Journal of Primary Health Care Journal of Primary Health Care Society
Journal of The Royal New Zealand College of General Practitioners

Just Accepted

This article has been peer reviewed and accepted for publication. It is in production and has not been edited, so may differ from the final published form.

Breast cancer information communicated on a public online platform: an analysis of “Yahoo! Answer Japan”

An Ohigashi , Salim Ahmed , Arfan Afzal , Naoko Shigeta , Helen Tam-Tham , Hideyuki Kanda , Yoshihiro Ishikawa , Tanvir Turin


Introduction: Japan is a developed country with high use of Internet and online platforms for health information. “Yahoo! Answer Japan” is the most commonly used question and answer service in Japan. Objective: In this study, we conducted quantitative content analysis of questions related to breast cancer in “Yahoo! Answer Japan” during the year 2014. Method: We searched “Yahoo! Answer Japan” portal with the key word “breast cancer” and obtained all questions for a time period of 1 year: January 1, 2014 to December 31, 2014. The questions related to human breast cancer, which were not an advertisement or promotional material, were selected. The questions were categorized using a coding schema. High and low access of the questions were defined based on view-counts. Results: Among the 2392 finally selected questions, six major categories were identified; (1) suspected breast cancer, (2) breast cancer screening, (3) treatment of breast cancer, (4) life with breast cancer, (5) prevention of breast cancer, and (6) others. The highest number of questions was treatment related (28.8%) followed by suspected breast cancer related question (23.4%) and screening related questions (20%). Statistical analysis revealed that the treatment related questions were more likely to be highly accessed. Conclusion: Content analysis of Internet question-answer communities are important, as questions posted on these sites provide a rich source of direct reflections regarding health-related information demanded by the general population.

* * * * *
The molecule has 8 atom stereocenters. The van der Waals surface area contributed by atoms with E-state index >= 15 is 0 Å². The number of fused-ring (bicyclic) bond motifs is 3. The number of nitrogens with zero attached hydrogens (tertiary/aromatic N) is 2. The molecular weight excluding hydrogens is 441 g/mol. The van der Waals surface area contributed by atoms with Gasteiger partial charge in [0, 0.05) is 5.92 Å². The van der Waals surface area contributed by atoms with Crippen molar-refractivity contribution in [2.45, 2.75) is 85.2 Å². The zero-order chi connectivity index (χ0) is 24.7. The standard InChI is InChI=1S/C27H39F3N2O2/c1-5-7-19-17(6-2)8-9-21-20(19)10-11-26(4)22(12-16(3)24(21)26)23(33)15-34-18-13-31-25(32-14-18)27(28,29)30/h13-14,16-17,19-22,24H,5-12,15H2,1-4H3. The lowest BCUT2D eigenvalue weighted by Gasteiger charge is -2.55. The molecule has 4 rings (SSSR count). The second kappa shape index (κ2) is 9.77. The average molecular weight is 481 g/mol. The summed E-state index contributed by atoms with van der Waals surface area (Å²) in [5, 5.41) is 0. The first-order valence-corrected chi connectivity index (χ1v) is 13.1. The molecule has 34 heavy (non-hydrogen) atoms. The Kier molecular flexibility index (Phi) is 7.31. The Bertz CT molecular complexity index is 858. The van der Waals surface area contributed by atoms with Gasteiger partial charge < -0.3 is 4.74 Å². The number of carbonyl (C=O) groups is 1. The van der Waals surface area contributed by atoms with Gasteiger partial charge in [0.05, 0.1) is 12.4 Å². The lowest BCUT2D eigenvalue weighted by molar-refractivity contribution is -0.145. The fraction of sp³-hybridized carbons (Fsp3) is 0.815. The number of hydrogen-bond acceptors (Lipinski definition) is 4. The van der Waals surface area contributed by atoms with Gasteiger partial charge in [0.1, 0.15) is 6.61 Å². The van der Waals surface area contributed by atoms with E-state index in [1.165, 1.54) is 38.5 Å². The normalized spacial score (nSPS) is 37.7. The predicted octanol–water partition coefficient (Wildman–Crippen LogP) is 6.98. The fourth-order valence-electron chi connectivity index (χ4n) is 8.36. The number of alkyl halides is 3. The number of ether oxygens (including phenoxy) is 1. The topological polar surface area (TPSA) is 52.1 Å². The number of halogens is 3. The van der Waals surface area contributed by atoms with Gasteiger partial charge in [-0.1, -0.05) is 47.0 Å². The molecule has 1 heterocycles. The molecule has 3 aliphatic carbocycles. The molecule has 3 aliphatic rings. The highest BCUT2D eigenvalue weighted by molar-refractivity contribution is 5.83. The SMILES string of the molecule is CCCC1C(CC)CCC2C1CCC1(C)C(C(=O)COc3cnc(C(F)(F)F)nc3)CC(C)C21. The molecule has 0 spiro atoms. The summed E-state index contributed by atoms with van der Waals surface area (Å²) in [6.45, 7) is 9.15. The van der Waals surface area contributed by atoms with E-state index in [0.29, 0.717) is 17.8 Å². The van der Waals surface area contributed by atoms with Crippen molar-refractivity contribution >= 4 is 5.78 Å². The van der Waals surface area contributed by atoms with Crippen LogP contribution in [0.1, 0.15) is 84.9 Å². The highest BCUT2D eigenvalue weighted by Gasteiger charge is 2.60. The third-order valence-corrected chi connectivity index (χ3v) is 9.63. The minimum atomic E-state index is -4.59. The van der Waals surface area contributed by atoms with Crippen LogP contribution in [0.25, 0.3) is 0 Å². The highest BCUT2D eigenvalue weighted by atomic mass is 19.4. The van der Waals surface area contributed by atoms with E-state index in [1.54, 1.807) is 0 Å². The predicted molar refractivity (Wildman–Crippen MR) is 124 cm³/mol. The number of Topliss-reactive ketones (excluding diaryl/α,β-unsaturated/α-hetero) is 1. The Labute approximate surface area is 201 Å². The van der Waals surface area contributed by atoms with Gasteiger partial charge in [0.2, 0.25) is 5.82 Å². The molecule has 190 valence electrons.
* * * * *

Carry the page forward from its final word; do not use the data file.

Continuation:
HC16048  Accepted 10 April 2017

© CSIRO 2017